On the November 7th election you will see three statewide ballot proposals if you live in New York State. Proposal 1 is the most controversial of the three ballot measures. NY Proposal 1 is the “Constitutional Convention Question“. It is an automatic ballot measure (that appears every 20 years) as opposed to the other two which were bipartisan measures passed in both the Senate and the Assembly.

There is no question on whether or not the New York State Constitution needs a revision. The question lies in whether or not the method of selecting the delegates is appropriate. Governor Andrew Cuomo and many other members of the New York State Democratic Caucus oppose the delegate selecting method. The Mayor of New York City, Bill De Blasio, and the State Assembly Minority Leader, Rep. Brian Kolb (R) support the ballot measure. The measure states that three delegates per New York State Senate district be elected as well as 15 at-large delegates.

Arguments Against NY Proposal 1

Governor Cuomo has stated publically:

The way it will work is you’ll probably elect assemblymen and senators as delegates. And the unions will probably fund the campaigns. And you may make the situation worse, not better.

While I disagree with the Governor on literally every stance he has, he might have a point here. But the fact that a large majority of the elected officials currently in office currently oppose NY Proposal 1 for this very reason certainly makes a statement. The Governor and the rest of the Democratic establishment have no faith in the average New York Voter.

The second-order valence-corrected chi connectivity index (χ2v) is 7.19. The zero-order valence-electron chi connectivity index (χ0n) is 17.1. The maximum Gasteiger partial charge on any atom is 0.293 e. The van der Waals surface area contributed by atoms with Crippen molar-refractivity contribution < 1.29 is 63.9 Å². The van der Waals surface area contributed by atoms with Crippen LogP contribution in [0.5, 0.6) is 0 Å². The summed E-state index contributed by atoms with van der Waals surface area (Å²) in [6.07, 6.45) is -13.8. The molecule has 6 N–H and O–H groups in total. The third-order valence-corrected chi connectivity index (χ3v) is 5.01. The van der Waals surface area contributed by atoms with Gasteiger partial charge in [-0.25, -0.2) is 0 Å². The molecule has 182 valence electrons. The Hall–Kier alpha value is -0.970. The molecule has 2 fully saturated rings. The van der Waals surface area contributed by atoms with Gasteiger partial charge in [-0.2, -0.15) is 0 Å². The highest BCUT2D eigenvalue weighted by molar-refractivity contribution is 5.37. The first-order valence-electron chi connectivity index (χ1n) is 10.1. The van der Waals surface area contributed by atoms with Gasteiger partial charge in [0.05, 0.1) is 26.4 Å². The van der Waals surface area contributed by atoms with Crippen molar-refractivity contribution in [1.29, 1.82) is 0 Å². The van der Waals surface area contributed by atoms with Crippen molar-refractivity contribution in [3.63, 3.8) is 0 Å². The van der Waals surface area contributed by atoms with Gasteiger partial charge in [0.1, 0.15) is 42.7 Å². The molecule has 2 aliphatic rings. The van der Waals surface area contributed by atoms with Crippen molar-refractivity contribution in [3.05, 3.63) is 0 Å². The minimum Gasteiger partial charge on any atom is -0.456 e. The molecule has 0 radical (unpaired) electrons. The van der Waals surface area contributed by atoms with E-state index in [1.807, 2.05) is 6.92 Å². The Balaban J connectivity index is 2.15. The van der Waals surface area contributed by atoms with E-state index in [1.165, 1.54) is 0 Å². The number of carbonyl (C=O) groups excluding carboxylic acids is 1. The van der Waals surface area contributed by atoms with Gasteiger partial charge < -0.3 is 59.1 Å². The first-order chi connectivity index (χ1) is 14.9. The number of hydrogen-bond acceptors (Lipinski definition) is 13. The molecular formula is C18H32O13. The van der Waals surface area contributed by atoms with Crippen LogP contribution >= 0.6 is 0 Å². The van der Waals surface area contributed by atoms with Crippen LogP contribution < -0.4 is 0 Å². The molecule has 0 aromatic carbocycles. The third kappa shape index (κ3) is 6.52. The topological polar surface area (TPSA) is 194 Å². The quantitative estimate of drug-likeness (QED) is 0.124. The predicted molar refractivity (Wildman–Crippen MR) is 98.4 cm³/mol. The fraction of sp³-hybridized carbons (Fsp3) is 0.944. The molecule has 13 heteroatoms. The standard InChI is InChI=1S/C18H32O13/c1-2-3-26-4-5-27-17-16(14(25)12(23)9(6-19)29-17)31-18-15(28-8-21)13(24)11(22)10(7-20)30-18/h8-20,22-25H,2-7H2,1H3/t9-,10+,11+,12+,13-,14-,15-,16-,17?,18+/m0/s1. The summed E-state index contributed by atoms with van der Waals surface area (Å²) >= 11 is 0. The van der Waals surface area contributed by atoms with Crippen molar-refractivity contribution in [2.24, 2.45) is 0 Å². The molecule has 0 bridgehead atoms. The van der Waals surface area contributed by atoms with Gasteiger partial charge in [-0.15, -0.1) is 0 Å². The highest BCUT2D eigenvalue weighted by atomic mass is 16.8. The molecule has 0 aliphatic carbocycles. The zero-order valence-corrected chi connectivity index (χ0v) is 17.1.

Look At The Campaign Finance: An Argument For NY Proposal 1

Over 4 million dollars was spent to campaign for NY Proposal 1. Nearly 3 million dollars of the 4 million was spent to campaign against the proposal. The New York State United Teachers alone spent $622,000 (that’s 1/5 of the entire “Vote No” campaign contributions) on the “Vote No” campaign. A lot of money was spent to get voters to vote no on the proposal. A constitutional convention vote only comes once every 20 years and it’s highly unlikely the career politicians in Albany will vote in favor of another convention anytime soon.

My final words on the subject are as follows: If you think New York needs a change then go ahead and vote yes. Chances are the “No” voters will win. As of October 31st, the No’s are in the majority according to Siena polling. I for one, agree with the New Paltz Oracle when it comes to the issue:

This entire debate boils down to the level of faith one has in the Convention’s protective mechanisms and the integrity of the average New York voter. A constitutional convention is a huge opportunity for positive reform, but it involves putting decades of already-established reforms at risk.

I, for one, will be voting yes on the issue. I have faith in the people of the State of New York.